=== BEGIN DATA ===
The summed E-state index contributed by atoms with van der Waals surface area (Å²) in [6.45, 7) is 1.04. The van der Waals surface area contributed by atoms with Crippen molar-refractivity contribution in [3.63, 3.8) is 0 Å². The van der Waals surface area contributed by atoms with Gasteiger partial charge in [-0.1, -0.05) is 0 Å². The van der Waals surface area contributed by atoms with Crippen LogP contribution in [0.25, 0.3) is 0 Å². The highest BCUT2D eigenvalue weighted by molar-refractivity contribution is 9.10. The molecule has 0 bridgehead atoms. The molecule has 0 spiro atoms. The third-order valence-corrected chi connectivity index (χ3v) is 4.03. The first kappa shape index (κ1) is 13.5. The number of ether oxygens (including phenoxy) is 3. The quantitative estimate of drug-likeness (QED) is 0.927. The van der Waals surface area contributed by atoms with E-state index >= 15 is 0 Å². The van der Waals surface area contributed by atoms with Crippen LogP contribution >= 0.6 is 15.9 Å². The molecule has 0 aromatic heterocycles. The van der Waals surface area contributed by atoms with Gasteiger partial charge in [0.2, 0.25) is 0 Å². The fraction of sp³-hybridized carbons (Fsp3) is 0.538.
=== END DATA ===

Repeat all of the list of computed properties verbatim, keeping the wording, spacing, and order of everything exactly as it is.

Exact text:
The summed E-state index contributed by atoms with van der Waals surface area (Å²) in [6.45, 7) is 1.04. The van der Waals surface area contributed by atoms with Crippen molar-refractivity contribution in [3.63, 3.8) is 0 Å². The van der Waals surface area contributed by atoms with Gasteiger partial charge in [-0.1, -0.05) is 0 Å². The van der Waals surface area contributed by atoms with Crippen LogP contribution in [0.25, 0.3) is 0 Å². The highest BCUT2D eigenvalue weighted by molar-refractivity contribution is 9.10. The molecule has 0 bridgehead atoms. The molecule has 0 spiro atoms. The third-order valence-corrected chi connectivity index (χ3v) is 4.03. The first kappa shape index (κ1) is 13.5. The number of ether oxygens (including phenoxy) is 3. The quantitative estimate of drug-likeness (QED) is 0.927. The van der Waals surface area contributed by atoms with E-state index >= 15 is 0 Å². The van der Waals surface area contributed by atoms with Crippen LogP contribution >= 0.6 is 15.9 Å². The molecule has 0 aromatic heterocycles. The van der Waals surface area contributed by atoms with Gasteiger partial charge in [0.2, 0.25) is 0 Å². The fraction of sp³-hybridized carbons (Fsp3) is 0.538.